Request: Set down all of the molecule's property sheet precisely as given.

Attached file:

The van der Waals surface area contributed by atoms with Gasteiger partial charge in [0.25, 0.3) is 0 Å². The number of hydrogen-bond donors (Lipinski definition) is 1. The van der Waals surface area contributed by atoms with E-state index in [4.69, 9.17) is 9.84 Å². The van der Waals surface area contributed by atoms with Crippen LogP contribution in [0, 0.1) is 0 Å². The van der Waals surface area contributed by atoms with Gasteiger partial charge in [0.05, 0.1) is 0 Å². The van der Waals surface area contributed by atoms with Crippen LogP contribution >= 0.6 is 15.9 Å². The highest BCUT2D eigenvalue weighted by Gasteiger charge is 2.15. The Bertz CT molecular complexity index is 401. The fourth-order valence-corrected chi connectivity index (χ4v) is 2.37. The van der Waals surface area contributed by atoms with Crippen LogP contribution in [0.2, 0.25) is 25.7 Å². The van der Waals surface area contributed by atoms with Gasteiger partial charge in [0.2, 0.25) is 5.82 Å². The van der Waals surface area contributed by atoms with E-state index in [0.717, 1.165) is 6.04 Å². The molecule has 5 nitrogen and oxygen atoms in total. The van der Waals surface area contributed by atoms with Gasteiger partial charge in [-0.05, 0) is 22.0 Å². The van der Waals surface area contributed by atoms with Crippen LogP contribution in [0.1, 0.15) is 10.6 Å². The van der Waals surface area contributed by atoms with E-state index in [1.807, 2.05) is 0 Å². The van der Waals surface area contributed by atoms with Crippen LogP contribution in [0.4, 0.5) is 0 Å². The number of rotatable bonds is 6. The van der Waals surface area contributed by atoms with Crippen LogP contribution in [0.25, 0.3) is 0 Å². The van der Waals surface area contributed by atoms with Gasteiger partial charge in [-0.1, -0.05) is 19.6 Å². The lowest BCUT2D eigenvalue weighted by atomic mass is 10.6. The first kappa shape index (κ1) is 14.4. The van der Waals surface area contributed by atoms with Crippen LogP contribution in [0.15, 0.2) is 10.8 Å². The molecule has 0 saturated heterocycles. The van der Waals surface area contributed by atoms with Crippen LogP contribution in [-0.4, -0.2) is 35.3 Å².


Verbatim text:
The van der Waals surface area contributed by atoms with Gasteiger partial charge in [0.25, 0.3) is 0 Å². The number of hydrogen-bond donors (Lipinski definition) is 1. The van der Waals surface area contributed by atoms with E-state index in [4.69, 9.17) is 9.84 Å². The van der Waals surface area contributed by atoms with Crippen LogP contribution in [0, 0.1) is 0 Å². The van der Waals surface area contributed by atoms with Gasteiger partial charge in [0.05, 0.1) is 0 Å². The van der Waals surface area contributed by atoms with Crippen LogP contribution >= 0.6 is 15.9 Å². The highest BCUT2D eigenvalue weighted by Gasteiger charge is 2.15. The Bertz CT molecular complexity index is 401. The fourth-order valence-corrected chi connectivity index (χ4v) is 2.37. The van der Waals surface area contributed by atoms with Crippen LogP contribution in [0.2, 0.25) is 25.7 Å². The van der Waals surface area contributed by atoms with Gasteiger partial charge in [0.2, 0.25) is 5.82 Å². The van der Waals surface area contributed by atoms with E-state index in [0.717, 1.165) is 6.04 Å². The molecule has 5 nitrogen and oxygen atoms in total. The van der Waals surface area contributed by atoms with Gasteiger partial charge in [-0.05, 0) is 22.0 Å². The van der Waals surface area contributed by atoms with Crippen LogP contribution in [0.1, 0.15) is 10.6 Å². The van der Waals surface area contributed by atoms with E-state index in [1.807, 2.05) is 0 Å². The van der Waals surface area contributed by atoms with Crippen LogP contribution in [0.4, 0.5) is 0 Å². The number of rotatable bonds is 6. The van der Waals surface area contributed by atoms with Crippen LogP contribution in [0.25, 0.3) is 0 Å². The van der Waals surface area contributed by atoms with Gasteiger partial charge in [-0.1, -0.05) is 19.6 Å². The lowest BCUT2D eigenvalue weighted by atomic mass is 10.6. The first kappa shape index (κ1) is 14.4. The van der Waals surface area contributed by atoms with Crippen LogP contribution in [0.15, 0.2) is 10.8 Å². The molecule has 0 saturated heterocycles. The van der Waals surface area contributed by atoms with Crippen LogP contribution in [-0.4, -0.2) is 35.3 Å².